After Nazis, Captain America's New Direction Is Welcome

New writer Ta-Nehisi Coates can answer questions where 'Secret Empire' failed.

Wikimedia / Montesbradley

This week, news broke that will change the Marvel Comics Universe more than Infinity Stones ever could. Celebrated African-American author and journalist Ta-Nehisi Coates announced that he would be writing Marvel’s flagship Captain America comic in addition to his continued work on Black Panther. It’s exactly what Marvel needs.

Not only does the news push aside regrettable memories from that time Marvel made Captain America a Nazi, but because Coates actually has what it takes to grapple with hard questions in a way that the infamous Secret Empire couldn’t.

“Captain America is not so much tied to America as it is, but to an America of the imagined past,” Coates writes in The Atlantic. “I confess to having a conflicted history with this kind of proclamation — which is precisely why I am so excited to take on Captain America.”

It’s that attitude that bodes well for the Coates era of Captain America.

The 42-year-old writer and lifelong comics enthusiast is best-known for his book Between the World and Me and articles like “Fear of a Black President”” and “The Case for Reparations,” is not afraid to tackle difficult, uncomfortable ideas.

Ta-Nehisi Coates

Flickr / University of Michigan's Ford School

Throughout his writing, Coates offers honest, refreshing criticism of the pillars of American culture that are often taken for granted by White America; one wonders how he’ll deconstruct Captain America’s innate patriotism.

The last shakeup Marvel made with Captain America was to turn him into a Nazi and feebly prod at the questions of authoritarianism and fascism, without engaging with the troubling and relevant implications— real and fictional — in any meaningful way.

Technically, the summer event series Secret Empire, which capped off a long storyline about a secretly evil Captain America, didn’t quite turn Cap into a Nazi. Instead, thanks to a “Cosmic Cube” capable of altering the universe, bad guys changed history and made it so that Cap had always been a loyal member of Hydra, the Nazi-aligned fascist group from the comics. By the end of the story, the “real” Captain America was back, but scars remained.

Captain America was created by two Jews and he punched Hitler’s dumb face in his first appearance. Secret Empire also happened to come out as actual, real-life neo-Nazis and white supremacists began to flood the streets. Meanwhile, the series’s author, Nick Spencer, was outspoken on Twitter, defending the story and decrying people who punch Nazis in the face.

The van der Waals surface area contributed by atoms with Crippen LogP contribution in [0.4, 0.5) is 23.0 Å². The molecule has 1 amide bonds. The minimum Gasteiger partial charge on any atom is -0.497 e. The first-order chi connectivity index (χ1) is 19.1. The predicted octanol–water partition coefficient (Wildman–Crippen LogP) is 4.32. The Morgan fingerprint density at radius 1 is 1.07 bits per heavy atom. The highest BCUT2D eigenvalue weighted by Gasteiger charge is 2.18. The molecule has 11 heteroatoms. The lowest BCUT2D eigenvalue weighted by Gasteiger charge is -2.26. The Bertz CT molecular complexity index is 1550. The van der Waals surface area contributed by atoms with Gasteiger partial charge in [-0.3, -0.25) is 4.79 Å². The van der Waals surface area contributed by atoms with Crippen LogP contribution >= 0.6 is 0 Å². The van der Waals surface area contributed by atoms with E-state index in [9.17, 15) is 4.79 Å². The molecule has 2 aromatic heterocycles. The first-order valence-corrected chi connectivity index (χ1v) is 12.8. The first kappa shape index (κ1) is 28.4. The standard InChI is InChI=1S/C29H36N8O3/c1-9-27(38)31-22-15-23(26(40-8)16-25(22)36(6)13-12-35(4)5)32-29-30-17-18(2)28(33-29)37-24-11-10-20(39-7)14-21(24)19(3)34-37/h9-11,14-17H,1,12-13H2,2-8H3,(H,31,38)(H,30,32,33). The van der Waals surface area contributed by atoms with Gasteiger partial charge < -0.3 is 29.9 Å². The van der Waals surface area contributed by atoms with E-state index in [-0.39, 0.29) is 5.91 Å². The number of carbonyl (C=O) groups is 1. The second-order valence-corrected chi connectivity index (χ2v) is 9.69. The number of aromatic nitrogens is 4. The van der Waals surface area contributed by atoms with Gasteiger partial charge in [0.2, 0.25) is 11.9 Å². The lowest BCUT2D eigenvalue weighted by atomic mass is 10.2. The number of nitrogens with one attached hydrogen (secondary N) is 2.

In addition to being a bad comic series from a storytelling perspective, full of cheap kills and empty self-seriousness, many fans were understandably upset that Captain America was a de facto Nazi.

Maybe this all would’ve been worth it if there was some larger lesson about fascism in Secret Empire, the way Marvel initially promised there would be. Instead, the complexities of the issue went unexamined, and the whole exercise of turning Captain America into basically a Nazi did little more than create another stock supervillain with lots of harmful, real-world baggage.

"The First White President" as it appeared in The Atlantic.

Coates, meanwhile wrote the landmark essay “Donald Trump Is the First White President” for The Atlantic, methodically, expertly, and critically addressing white resentment and supremacy in America and its president. Granted, a Marvel comic certainly won’t be as explicitly political as Coates political journalism (Trump hasn’t even made a formal appearance in Marvel comics yet), but the author’s Black Panther series does incorporate some weighty themes. In it’s run, Black Panther has critically examined the place of a monarchy in a modern nation, and Wakana’s place in Africa and the world.

Coates already has reservations about Captain America’s meaning and role as the character currently exists. “Captain America, the embodiment of a kind of Lincolnesque optimism, poses a direct question for me,” Coates wrote in his announcement. “Why would anyone believe in The [American] Dream?”

That’s much more interesting than Secret Empire’s mealy take, which used magic to make Cap explicitly, comically evil, and only then began to feint at examining what he means to America.

The first issue of Coates’s Captain America hits shelves on July 4, so it will have been almost a year since Secret Empire ended. Coates brings more than just distance from Cap’s most ignoble arc. He’s a complex writer who can make amends for the past by actually treating Stever Rodgers, and America, with the complexity they deserve.

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